Content Guy’s Note: Stories in this section are, in my estimation, important and relevant to business. However, they are relegated to this slot because some MNB readers have made clear that they prefer a politics-free MNB; I can't do that because sometimes the news calls out for coverage and commentary, but at least I can make it easy for folks to skip it if they so desire.
• The Wall Street Journal reports that "Congress is considering the most significant changes to antitrust law in decades, including some proposals with bipartisan support. Lawmakers are looking at setting a higher bar for acquisitions by companies that dominate their markets; making it easier for the government to challenge anticompetitive conduct; and potentially forcing some giant tech companies to separate different lines of their businesses.
"For these measures to become law, lawmakers will have to move beyond their general unease with dominant companies - particularly in the tech sector - and navigate constituencies that don’t agree on whether antitrust law needs a major overhaul or targeted changes."
It starts today, when "an antitrust subcommittee led by Sen. Amy Klobuchar (D., Minn.) holds its first hearing on possible reforms. Ms. Klobuchar has offered a package of proposals, including new civil fines for antitrust offenses and changes to legal standards to make it easier to challenge proposed mergers and business practices that threaten competition."
The Journal goes on:
"While Republicans are unlikely to support Democrats’ farthest-reaching proposals, there appears to be more common ground than in the past. Makan Delrahim, the Trump administration’s antitrust enforcer at the Justice Department, said before leaving office that it made sense for Congress to place more of a legal burden on companies with 50% or greater market share to prove that their future acquisitions wouldn’t harm consumers. That proposal is in the Klobuchar bill.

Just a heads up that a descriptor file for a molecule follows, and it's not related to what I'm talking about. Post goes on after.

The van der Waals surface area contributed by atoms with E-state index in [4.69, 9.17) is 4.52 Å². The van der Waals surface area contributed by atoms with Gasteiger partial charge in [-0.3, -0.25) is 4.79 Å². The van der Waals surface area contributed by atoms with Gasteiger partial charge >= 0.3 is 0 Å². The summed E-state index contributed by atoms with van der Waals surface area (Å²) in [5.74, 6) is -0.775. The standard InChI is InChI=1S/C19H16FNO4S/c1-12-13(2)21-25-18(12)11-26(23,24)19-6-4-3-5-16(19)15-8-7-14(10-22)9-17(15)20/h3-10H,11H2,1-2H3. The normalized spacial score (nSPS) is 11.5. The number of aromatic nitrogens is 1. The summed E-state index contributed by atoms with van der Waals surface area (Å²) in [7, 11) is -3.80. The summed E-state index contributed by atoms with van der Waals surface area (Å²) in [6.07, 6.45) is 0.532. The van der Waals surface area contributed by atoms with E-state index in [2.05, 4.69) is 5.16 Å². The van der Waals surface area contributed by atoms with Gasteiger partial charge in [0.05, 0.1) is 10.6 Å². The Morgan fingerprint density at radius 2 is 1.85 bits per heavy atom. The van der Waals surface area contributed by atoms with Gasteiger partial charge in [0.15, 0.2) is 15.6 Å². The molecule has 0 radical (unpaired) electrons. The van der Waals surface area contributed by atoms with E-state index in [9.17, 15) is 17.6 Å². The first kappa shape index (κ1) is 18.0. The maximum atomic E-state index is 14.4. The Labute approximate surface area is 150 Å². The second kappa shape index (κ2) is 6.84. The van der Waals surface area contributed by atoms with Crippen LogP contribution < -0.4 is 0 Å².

"Big businesses are poised to fight many of the measures, which they see as threats to their bottom lines. Facebook and Amazon spent more on lobbying in 2020 than any other U.S. corporations, seeking to influence legislation on antitrust and other matters. The tech giants say they face vigorous competition that forces them to constantly innovate, and that they have acquired large market shares because consumers love their products.
"Facebook and Google, meanwhile, are waging parallel battles in federal courts. Last year, the Justice Department and state attorneys general brought antitrust cases against Google and the Federal Trade Commission and most states sued Facebook. Those cases all focused on claims of unlawful monopolization."
• In a related story, the Wall Street Journal reports that Facebook has "asked a federal judge to dismiss antitrust lawsuits by the Federal Trade Commission and state attorneys general, arguing that government enforcers have no valid basis for alleging the social media giant is suppressing competition.
"The FTC 'utterly ignores the reality of the dynamic, intensely competitive high-tech industry in which Facebook operates,' the company said in seeking to dismiss the commission’s case. In a second motion, Facebook argued the states’ case 'does not and cannot assert that their citizens paid higher prices, that output was reduced, or that any objective measure of quality declined as a result of Facebook’s challenged actions'."